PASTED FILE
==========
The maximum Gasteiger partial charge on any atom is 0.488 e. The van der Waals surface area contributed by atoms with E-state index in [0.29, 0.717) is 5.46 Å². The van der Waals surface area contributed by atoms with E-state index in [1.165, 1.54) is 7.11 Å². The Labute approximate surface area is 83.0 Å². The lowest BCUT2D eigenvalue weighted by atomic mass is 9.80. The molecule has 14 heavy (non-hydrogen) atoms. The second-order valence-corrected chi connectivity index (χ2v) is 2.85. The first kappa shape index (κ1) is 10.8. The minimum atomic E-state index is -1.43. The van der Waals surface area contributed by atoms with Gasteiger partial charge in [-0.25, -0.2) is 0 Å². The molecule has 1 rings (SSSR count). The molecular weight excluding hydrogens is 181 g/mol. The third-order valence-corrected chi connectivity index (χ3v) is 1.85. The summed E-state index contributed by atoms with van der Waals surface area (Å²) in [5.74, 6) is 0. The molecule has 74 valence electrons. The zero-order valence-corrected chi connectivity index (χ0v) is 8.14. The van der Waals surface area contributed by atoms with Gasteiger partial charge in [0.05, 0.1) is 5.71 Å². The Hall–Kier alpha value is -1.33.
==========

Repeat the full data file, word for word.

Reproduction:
The maximum Gasteiger partial charge on any atom is 0.488 e. The van der Waals surface area contributed by atoms with E-state index in [0.29, 0.717) is 5.46 Å². The van der Waals surface area contributed by atoms with E-state index in [1.165, 1.54) is 7.11 Å². The Labute approximate surface area is 83.0 Å². The lowest BCUT2D eigenvalue weighted by atomic mass is 9.80. The molecule has 14 heavy (non-hydrogen) atoms. The second-order valence-corrected chi connectivity index (χ2v) is 2.85. The first kappa shape index (κ1) is 10.8. The minimum atomic E-state index is -1.43. The van der Waals surface area contributed by atoms with Gasteiger partial charge in [-0.25, -0.2) is 0 Å². The molecule has 1 rings (SSSR count). The molecular weight excluding hydrogens is 181 g/mol. The third-order valence-corrected chi connectivity index (χ3v) is 1.85. The summed E-state index contributed by atoms with van der Waals surface area (Å²) in [5.74, 6) is 0. The molecule has 74 valence electrons. The zero-order valence-corrected chi connectivity index (χ0v) is 8.14. The van der Waals surface area contributed by atoms with Gasteiger partial charge in [0.05, 0.1) is 5.71 Å². The Hall–Kier alpha value is -1.33.